We recently something new to the shop, Cotton Fabric Rag Strips! It's an eco-friendly 100% cotton. It's created from materials trimmed during the process of making cotton t-shirts, so it's a great way to recycle material that would otherwise be thrown away. I haven't worked with a t-shirt yarn like this before so I wanted to play around with it and get an idea of the kind of projects it might be good for!
I wanted to try it out with crochet right away because as a 100% cotton super bulky yarn, it's pretty ideally suited to homewares projects. I used a 10mm (US N/P) crochet hook but you could use anything in the range of 9mm to 12mm. While working with it, my mind was overflowing with possibilities for making homewares with this yarn! After crocheting a nice sturdy flat circle in no time at all, I was having visions of making everyone trivets/hotpads as Christmas presents.
For this project I settled on a plant pot cozy because my cat recently knocked over my snake plant and chipped it's pot. This is a great way to cover up boring plastic pots too, just pop a saucer in the bottom of your cozy so the cotton doesn't absorb any water from the plant. Here's how I made my cozy!
Crochet a single crochet circle slightly larger than the base of your pot.
Ch 2. Join in ring with sl st to 1st ch.
Rnd 1: Ch 1. 6 sc in ring. Join with sl st in 1st sc.
Rnd 2: Ch 1. 2 sc in each sc around. Join with sl st in 1st sc. (16 sc)
Rnd 3: Ch 1. *2 sc in next sc. 1 sc in next sc. Rep from * around. Join with sl st in 1st sc. (24 sc)
Rnd 4: Ch1. *2 sc in next sc. 1 sc in each of next 2 sc. Rep from * around. Join with sl st in 1st sc. (30 sc)
Continue to work in this manner, adding one more regular single crochet between your increase stitches. For example Rnd 5 would be working 1 sc in each of next 3 sts inbetween increases.
If you're a beginner and have never crocheted a circle before, The Spruce Crafts has a great tutorial on how to make flat circles that you can find here.
Once your circle is large enough to fit around your pot, it's time to start working the walls of your cozy upwards. I like to give a nice crisp edge to the wall of my cozy by only working in the inside loop of the first round.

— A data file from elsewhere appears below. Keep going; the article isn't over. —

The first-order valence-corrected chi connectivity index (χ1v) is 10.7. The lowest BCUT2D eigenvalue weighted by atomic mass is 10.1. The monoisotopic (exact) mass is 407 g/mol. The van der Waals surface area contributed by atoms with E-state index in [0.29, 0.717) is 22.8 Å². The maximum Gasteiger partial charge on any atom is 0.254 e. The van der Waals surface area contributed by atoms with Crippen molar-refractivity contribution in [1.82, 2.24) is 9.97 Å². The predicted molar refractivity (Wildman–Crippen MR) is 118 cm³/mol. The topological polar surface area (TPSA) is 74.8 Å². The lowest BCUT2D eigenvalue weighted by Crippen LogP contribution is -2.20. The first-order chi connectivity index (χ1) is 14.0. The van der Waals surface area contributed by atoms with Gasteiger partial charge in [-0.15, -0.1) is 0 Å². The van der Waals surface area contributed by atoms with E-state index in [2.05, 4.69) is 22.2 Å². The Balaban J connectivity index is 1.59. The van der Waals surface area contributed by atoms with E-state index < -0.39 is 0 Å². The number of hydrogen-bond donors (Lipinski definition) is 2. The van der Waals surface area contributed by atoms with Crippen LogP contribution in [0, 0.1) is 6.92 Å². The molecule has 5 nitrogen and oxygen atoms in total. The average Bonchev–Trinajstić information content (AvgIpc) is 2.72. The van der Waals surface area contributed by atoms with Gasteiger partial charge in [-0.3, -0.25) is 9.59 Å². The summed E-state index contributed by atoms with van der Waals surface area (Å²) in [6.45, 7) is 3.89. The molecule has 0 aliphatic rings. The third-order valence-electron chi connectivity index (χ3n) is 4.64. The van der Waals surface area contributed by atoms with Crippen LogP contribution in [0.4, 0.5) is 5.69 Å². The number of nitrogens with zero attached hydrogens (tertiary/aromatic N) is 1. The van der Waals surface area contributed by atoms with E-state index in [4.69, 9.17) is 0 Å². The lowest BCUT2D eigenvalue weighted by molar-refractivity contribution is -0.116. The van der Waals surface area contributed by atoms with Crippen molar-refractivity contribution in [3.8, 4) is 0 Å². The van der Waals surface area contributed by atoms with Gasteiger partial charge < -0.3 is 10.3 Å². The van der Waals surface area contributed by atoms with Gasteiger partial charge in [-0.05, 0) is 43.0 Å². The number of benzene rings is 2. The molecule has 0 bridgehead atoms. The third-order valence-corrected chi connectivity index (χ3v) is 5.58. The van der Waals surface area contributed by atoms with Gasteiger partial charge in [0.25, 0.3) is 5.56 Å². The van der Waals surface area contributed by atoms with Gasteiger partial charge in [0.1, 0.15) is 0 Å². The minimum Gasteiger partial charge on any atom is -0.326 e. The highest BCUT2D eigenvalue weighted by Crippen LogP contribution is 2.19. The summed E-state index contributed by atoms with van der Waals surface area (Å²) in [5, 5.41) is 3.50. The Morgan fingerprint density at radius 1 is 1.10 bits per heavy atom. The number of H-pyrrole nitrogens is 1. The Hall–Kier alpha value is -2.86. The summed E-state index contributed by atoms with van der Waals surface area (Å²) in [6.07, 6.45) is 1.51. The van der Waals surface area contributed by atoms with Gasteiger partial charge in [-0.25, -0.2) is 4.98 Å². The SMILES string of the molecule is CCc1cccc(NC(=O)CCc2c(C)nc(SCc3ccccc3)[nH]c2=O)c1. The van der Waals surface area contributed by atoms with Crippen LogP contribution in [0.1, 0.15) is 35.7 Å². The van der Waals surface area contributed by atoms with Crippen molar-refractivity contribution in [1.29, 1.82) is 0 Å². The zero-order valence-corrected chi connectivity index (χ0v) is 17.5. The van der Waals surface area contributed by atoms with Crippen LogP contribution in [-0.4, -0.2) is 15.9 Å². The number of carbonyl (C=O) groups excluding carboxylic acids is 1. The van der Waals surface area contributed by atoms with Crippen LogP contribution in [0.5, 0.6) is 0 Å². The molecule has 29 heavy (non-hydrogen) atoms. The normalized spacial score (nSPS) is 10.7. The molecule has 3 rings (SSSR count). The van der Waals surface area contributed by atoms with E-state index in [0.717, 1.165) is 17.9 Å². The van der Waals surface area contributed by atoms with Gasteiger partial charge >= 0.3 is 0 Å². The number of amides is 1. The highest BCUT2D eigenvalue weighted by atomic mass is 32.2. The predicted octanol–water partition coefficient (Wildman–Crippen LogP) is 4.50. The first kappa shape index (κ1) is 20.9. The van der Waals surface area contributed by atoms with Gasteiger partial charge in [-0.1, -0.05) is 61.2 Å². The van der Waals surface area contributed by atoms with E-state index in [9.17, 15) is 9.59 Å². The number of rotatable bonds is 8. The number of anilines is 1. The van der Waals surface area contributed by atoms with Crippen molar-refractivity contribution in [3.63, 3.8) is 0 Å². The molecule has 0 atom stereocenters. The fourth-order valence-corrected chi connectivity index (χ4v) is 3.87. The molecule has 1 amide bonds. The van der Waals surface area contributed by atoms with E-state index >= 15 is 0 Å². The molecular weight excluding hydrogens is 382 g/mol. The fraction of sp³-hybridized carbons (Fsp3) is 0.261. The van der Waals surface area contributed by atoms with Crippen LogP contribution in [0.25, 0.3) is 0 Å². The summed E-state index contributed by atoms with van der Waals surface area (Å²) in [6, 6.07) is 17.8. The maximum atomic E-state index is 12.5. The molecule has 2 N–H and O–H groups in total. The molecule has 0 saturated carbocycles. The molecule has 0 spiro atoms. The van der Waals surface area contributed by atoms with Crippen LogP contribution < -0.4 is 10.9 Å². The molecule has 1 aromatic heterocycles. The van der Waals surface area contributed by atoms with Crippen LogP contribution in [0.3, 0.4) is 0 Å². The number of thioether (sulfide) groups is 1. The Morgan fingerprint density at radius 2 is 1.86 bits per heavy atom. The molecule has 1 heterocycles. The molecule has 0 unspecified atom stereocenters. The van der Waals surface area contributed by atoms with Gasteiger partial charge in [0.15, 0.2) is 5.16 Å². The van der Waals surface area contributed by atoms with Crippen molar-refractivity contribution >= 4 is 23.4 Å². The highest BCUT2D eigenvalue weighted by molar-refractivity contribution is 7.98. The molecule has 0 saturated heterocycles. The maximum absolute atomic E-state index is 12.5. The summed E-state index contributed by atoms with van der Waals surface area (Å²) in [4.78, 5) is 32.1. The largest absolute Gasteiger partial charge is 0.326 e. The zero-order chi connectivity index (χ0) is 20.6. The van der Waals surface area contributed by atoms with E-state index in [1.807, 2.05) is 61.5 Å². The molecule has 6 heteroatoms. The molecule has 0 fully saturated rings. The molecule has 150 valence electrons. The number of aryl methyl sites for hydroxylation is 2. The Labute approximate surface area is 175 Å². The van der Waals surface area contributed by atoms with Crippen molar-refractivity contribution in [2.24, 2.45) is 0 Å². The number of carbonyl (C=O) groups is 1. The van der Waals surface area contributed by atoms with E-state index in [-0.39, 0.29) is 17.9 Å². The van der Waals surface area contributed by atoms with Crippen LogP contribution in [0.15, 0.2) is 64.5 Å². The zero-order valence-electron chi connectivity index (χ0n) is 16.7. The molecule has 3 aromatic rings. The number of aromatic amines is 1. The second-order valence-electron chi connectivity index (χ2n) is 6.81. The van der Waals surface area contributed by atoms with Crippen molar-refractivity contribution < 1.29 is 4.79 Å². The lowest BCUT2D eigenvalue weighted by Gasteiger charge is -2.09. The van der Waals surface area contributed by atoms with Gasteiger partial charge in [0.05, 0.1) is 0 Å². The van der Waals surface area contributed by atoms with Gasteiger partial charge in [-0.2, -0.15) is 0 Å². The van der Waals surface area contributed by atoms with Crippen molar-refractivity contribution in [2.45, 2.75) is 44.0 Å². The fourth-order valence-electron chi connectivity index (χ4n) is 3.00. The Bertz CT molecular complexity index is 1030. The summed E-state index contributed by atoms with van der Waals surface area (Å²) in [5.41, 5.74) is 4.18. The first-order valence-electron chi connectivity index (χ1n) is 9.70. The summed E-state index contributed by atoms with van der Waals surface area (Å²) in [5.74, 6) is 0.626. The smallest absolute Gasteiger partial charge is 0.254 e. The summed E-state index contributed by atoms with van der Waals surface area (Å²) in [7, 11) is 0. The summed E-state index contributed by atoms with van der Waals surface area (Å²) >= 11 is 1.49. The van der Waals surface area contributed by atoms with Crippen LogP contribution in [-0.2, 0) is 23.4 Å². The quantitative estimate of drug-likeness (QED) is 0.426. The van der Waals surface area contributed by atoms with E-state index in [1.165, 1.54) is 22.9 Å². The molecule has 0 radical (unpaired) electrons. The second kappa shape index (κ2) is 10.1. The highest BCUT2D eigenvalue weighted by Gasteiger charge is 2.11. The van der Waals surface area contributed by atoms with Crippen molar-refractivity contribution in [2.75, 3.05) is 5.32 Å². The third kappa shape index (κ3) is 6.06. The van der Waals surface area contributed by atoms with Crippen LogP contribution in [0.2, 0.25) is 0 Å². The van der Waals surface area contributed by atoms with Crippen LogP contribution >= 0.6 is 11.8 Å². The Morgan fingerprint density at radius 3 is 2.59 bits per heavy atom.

Notice how the hook in the photo above is only going into 1 leg of the "V" of the single crochet. If you work into both legs on this first round your cozy will have a more rounded bottom. I like to mark my rounds in crochet with a removable stitch marker or safety pin because I'm a knitter who gets confused about how crochet rounds work.
Now all you need to do is work in a spiral single crocheting into every stitch and watch the walls of your cozy grow!
Just under halfway through building up my cozy walls I thought, "Wow this would be a pretty great yarn bowl!" If you're crocheting a 6" plant pot cozy or smaller you will definitely have enough Ribbon yarn left over to make a yarn bowl too!
If you have two colors of Ribbon yarn, you can add an accent color at the top like the project shown in our photos. All you need to do is stop working with the original color of yarn about 1 inch from the top of your pot, end working with the color by doing a slip stitch and then cutting the yarn. Then work 2 rounds with the accent color. If you only have one color of yarn, keep working until your cozy is tall enough. Once your cozy covers your whole plant pot you can finish it off by slip stitching into the last stitch and weaving in your ends.
One cake of yarn will make 2 plant pot cozies in this 6" pot size.
This project worked up in just a couple hours, and I'm a really slow crocheter! If you're looking to make a bunch of handmade gifts in a short period of time, Rosie's Ribbon Yarn would be a great option. You could also use the above pattern to make a really big circle (12-24"), then just spiral crochet around the same way and make a very nice basket. The t-shirt yarn is so sturdy when worked up that it would make a basket that would hold it's shape much easier than other cotton yarns. I can't wait to work up more hard wearing homewares with this yarn!